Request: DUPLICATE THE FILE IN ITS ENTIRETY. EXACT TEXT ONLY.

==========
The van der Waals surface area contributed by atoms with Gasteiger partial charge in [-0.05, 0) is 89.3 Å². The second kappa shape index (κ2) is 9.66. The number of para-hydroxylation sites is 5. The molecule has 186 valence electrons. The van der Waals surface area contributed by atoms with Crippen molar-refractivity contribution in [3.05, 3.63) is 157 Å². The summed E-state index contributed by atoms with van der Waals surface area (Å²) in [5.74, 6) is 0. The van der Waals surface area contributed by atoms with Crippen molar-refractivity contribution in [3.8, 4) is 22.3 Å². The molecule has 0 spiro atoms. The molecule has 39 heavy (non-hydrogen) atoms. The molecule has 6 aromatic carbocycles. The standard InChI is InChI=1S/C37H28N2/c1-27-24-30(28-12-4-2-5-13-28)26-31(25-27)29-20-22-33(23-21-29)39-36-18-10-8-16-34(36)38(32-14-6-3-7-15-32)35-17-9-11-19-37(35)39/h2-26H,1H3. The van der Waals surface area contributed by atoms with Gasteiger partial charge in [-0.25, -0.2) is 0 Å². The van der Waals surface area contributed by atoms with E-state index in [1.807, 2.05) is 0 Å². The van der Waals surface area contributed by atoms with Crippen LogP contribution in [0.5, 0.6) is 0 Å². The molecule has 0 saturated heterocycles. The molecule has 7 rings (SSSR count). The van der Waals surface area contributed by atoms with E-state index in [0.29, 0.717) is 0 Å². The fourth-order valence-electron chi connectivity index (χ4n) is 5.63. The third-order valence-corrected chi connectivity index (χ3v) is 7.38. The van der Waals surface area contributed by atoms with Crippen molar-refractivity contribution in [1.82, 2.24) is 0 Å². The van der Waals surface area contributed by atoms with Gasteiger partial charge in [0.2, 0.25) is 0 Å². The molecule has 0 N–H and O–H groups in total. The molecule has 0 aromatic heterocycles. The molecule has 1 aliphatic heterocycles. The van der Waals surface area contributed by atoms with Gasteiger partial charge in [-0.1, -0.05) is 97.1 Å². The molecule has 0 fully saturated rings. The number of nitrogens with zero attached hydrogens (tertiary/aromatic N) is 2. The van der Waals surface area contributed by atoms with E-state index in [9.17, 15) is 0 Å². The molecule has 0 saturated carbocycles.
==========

The van der Waals surface area contributed by atoms with Gasteiger partial charge in [-0.05, 0) is 89.3 Å². The second kappa shape index (κ2) is 9.66. The number of para-hydroxylation sites is 5. The molecule has 186 valence electrons. The van der Waals surface area contributed by atoms with Crippen molar-refractivity contribution in [3.05, 3.63) is 157 Å². The summed E-state index contributed by atoms with van der Waals surface area (Å²) in [5.74, 6) is 0. The van der Waals surface area contributed by atoms with Crippen molar-refractivity contribution in [3.8, 4) is 22.3 Å². The molecule has 0 spiro atoms. The molecule has 39 heavy (non-hydrogen) atoms. The molecule has 6 aromatic carbocycles. The standard InChI is InChI=1S/C37H28N2/c1-27-24-30(28-12-4-2-5-13-28)26-31(25-27)29-20-22-33(23-21-29)39-36-18-10-8-16-34(36)38(32-14-6-3-7-15-32)35-17-9-11-19-37(35)39/h2-26H,1H3. The van der Waals surface area contributed by atoms with Gasteiger partial charge in [-0.25, -0.2) is 0 Å². The van der Waals surface area contributed by atoms with E-state index in [1.807, 2.05) is 0 Å². The van der Waals surface area contributed by atoms with Crippen LogP contribution in [0.5, 0.6) is 0 Å². The molecule has 0 saturated heterocycles. The molecule has 7 rings (SSSR count). The van der Waals surface area contributed by atoms with E-state index in [0.29, 0.717) is 0 Å². The fourth-order valence-electron chi connectivity index (χ4n) is 5.63. The third-order valence-corrected chi connectivity index (χ3v) is 7.38. The van der Waals surface area contributed by atoms with Crippen molar-refractivity contribution in [1.82, 2.24) is 0 Å². The van der Waals surface area contributed by atoms with Gasteiger partial charge in [0.2, 0.25) is 0 Å². The molecule has 0 N–H and O–H groups in total. The molecule has 0 aromatic heterocycles. The molecule has 1 aliphatic heterocycles. The van der Waals surface area contributed by atoms with Gasteiger partial charge in [-0.1, -0.05) is 97.1 Å². The molecule has 0 fully saturated rings. The number of nitrogens with zero attached hydrogens (tertiary/aromatic N) is 2. The van der Waals surface area contributed by atoms with E-state index in [9.17, 15) is 0 Å². The molecule has 0 saturated carbocycles.